KOTA KINABALU: The Sabah Small and Medium Enterprises (SME) Association has reiterated its call for a free trade zone (FTZ) to be created in the state’s west coast in addition to the proposed one in the Lahad Datu east coast district.
This is after Chief Minister Datuk Seri Hajiji Noor had earlier this month said the Sabah government has, in principle, agreed to support a FTZ in the Lahad Datu Industrial Park as among five initiatives to spur economic growth in the east coast.
Sabah SME Association president Foo Ngee Kee (pic) said a feasibility study for a FTZ status for the industrial park should also be extended to cover the same zone in the west coast.
He said the association had in March last year sought the assistance of Senior Minister of International Trade and Industry Datuk Seri Mohamed Azmin Ali to expedite the establishment of a FTZ in Sepanggar near here and in the Palm Oil Industrial Cluster in Lahad Datu (POIC) to enhance exports from Sabah.
“It is hoped that the Federal Government can approve in the 2023 budget funds for the setting up of a FTZ in Sepanggar Bay or other suitable areas in the west coast,” he said, in a statement here on Monday (Sept 12).
“This is in addition to a FTZ in POIC Lahad Datu due to the two ports in Kota Kinabalu (Sepanggar Bay) and Lahad Datu being well equipped and can be upgraded to cater for the FTZ and customs, immigration and quarantine (CIQ) centre,” he added.
Among the FTZ benefits to SME companies in Sabah, Foo said, included the establishment of more SMEs and creation of job opportunities, adding this would in turn help to reduce the high unemployment rate in the state.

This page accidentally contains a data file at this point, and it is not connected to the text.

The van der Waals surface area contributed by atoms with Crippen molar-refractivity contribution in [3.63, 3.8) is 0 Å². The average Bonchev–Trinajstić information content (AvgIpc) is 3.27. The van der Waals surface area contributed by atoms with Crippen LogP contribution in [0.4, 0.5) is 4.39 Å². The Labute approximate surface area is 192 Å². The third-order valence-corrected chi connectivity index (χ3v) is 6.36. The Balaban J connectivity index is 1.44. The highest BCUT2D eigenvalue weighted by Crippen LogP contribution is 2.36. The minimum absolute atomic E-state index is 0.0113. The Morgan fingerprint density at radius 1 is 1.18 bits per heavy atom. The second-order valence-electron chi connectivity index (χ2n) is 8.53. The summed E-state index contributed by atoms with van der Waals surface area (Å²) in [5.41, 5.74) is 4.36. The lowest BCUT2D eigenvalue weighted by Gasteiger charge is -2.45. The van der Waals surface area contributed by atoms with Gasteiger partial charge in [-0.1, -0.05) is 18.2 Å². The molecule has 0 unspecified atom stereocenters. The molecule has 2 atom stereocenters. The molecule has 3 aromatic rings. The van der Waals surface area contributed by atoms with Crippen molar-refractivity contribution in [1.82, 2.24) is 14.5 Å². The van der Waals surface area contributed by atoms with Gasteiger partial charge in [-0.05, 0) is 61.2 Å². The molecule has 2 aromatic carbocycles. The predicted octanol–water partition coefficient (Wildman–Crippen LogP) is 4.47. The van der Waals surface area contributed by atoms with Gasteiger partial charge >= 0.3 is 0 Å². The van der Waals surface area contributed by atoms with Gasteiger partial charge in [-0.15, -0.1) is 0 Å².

He said there will also be an increase in the manufacturing sector’s percentage of contribution to the state’s Gross Domestic Product (GDP) and per capita income.
He added this will run parallel with the Sabah government’s goal of moving the contribution of the sector to RM10bil by 2025 and RM15bil by 2030 respectively.
“Packaging and food processing factories set up within the FTZ will provide better quality jobs for locals which is in line with the Sabah Maju Jaya’s plan of human capital development,” he said.
With the FTZs, Foo said, Sabah could also then leverage on its neighbour, Kalimantan, which in future will house Nusantara, Indonesia’s new capital, and other countries in the Brunei Darussalam-Indonesia-Malaysia-Philippines East Asean Growth Area (BIMP-EAGA) to meet the export demands.
He said currently, due to the small population of Sabah of 3.9 million people, the state’s production volumes of agro-based products could not fulfill importers’ requirements on a regular basis.
“The lack of plantation workers can also be addressed when Sabahans and Malaysians were to invest in Kalimantan, which has an ample supply of land and workers.
“These agricultural produce can then be brought out of Kalimantan to the FTZ in POIC Lahad Datu for processing into export grades for export to the overseas market like China, Japan and Korea," he said.
Foo said without sufficient economies of scale, the prices for Sabah’s exports will become uncompetitive, especially when the high shipping charges have been factored in.
“In this way even though Sabah is blessed with bountiful natural resources, rich fertile soil and a great tropical climate, it can’t contribute much to Sabah’s GDP (gross domestic product) and economy.
“The FTZs will further support Sabah’s position as a primary gateway for trade with other countries within the BIMP-EAGA,” he said, adding that Sabah was strategically located in the centre of the BIMP-EAGA.
He added the state was well poised to benefit from the FTZs due to the direct connections Sabah has with key overseas markets like China and Korea.